May 20, 2013, 12:03 pm EST
Four companies are slated to hit the exchanges this week — a bit of a slowdown from previous weeks, but still continuing a bustling time for the IPO market. Wall Street has launched 22 offerings in May alone — representing the best volume since 2007 — though investors have looked at these deals with mixed enthusiasm.
Case in point, last week’s IPO returns:
William Lyon Homes
Trade Street Residential
Still, you can expect more deals in the offing. Eight more companies are lined up to go public in May, which according to Renaissance Capital, means this month “could be the first since May 2007 to see 30 pricings. No month has had more than 30 IPO pricings since October 2004.” Read
May 17, 2013, 12:32 pm EST
Tomorrow is the one-year anniversary for the Facebook (FB) IPO … though many investors might not want to remember it.
Shares are down about 31% in that time, compared to a 19% gain for the Dow Jones Industrial Average and a 22% jump in the S&P 500. That’s right — you would’ve done better plunking your money into humdrum companies like General Electric (GE) or Clorox (CLX).
That isn’t to say Facebook has been a completely lost cause. The company has gotten back on track to some extent, improving its revenues last quarter by 36% thanks to an improved focus on monetizing mobile, which went from nothing to 30% of revenues during the past 12 months. Read
May 17, 2013, 12:19 pm EST
Tableau Software (DATA), which provides software for analyzing trends and data, might not be a household name, but it certainly caught the eyes of Wall Street on Friday.
Ahead of today’s initial public offering, Tableau boosted its transaction from a range of $23 to $26 to a range of $28 to $30, and also increased the number of shares issued from 7.2 million to 8.2 million.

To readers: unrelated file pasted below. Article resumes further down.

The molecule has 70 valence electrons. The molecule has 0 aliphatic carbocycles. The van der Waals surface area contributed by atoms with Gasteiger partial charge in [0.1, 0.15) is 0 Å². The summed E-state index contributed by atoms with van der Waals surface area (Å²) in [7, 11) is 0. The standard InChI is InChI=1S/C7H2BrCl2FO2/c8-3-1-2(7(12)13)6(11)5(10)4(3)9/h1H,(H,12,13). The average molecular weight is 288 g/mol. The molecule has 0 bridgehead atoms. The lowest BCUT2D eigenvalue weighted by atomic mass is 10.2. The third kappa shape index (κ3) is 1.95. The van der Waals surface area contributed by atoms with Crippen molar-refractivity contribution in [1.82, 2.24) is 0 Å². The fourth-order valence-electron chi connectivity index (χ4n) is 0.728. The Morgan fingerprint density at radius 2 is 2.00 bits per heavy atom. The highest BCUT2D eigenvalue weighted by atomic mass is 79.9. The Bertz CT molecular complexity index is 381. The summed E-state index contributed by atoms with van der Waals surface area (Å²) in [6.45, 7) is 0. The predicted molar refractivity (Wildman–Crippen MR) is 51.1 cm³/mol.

Tableau ended up pricing the deal at $31 to raise $254 million, then investors bid shares up as much as 60% in the first few hours of Friday trading. Read
May 17, 2013, 10:16 am EST
Initial public offerings are back with a vengeance…or so it seems. This year alone we’ve seen 64 companies go public, raising a combined total of $16.8 billion. That means that U.S. IPOs are on track to have their busiest year since before the financial crisis.
In the past few months, we’ve seen several new faces on Wall Street, including Seaworld Entertainment (SEAS) and Duncan Hines’ owner Pinnacle Foods (PF). And just last month, the insurance unit of Banco de Brasil–BB Seguridade–raised $4.25 billion, making it the largest IPO this year so far.
So far, a lot of these big names have performed decently since their launch date–SEAS is up 11% while PF is up 14%. So now that it has been a full year since the volatile Facebook (FB) IPO, have IPOs finally found their stride? Read
May 16, 2013, 2:28 pm EST
“The Facebook IPO will be a dud.”
Had you said the words a few months before Facebook‘s (NASDAQ:FB) much-anticipated initial public offering in May 2012, you might have gotten a few dirty looks or laughs. While it was easy to see the company would have some issues coming public, the disaster that actually followed — its first-day glitch, the Morgan Stanley (NYSE:MS) fiasco, its four-month halving, its current -30% return — was the last thing anyone expected.
The impact was big — far bigger than Facebook. As I mentioned in a recent article, it all but killed off any hunger for social offerings, and the size of IPOs just hasn’t been the same. Read
May 16, 2013, 7:15 am EST
Anyone covering the IPO beat would be hard-pressed to find many more exciting times than the one surrounding the Facebook (NASDAQ:FB) public offering.
Ahead of the Facebook IPO on May 18, 2012, hype was at a fever pitch, causing the company to boost both its price range and shares issued. At launch, Facebook was a $104 billion company that raised a whopping $16 billion, cementing the IPO bronze with history’s third-largest offering behind Visa (NYSE:V) and Enel SpA (OTC:ENLAY).
And then the bottom fell out. Read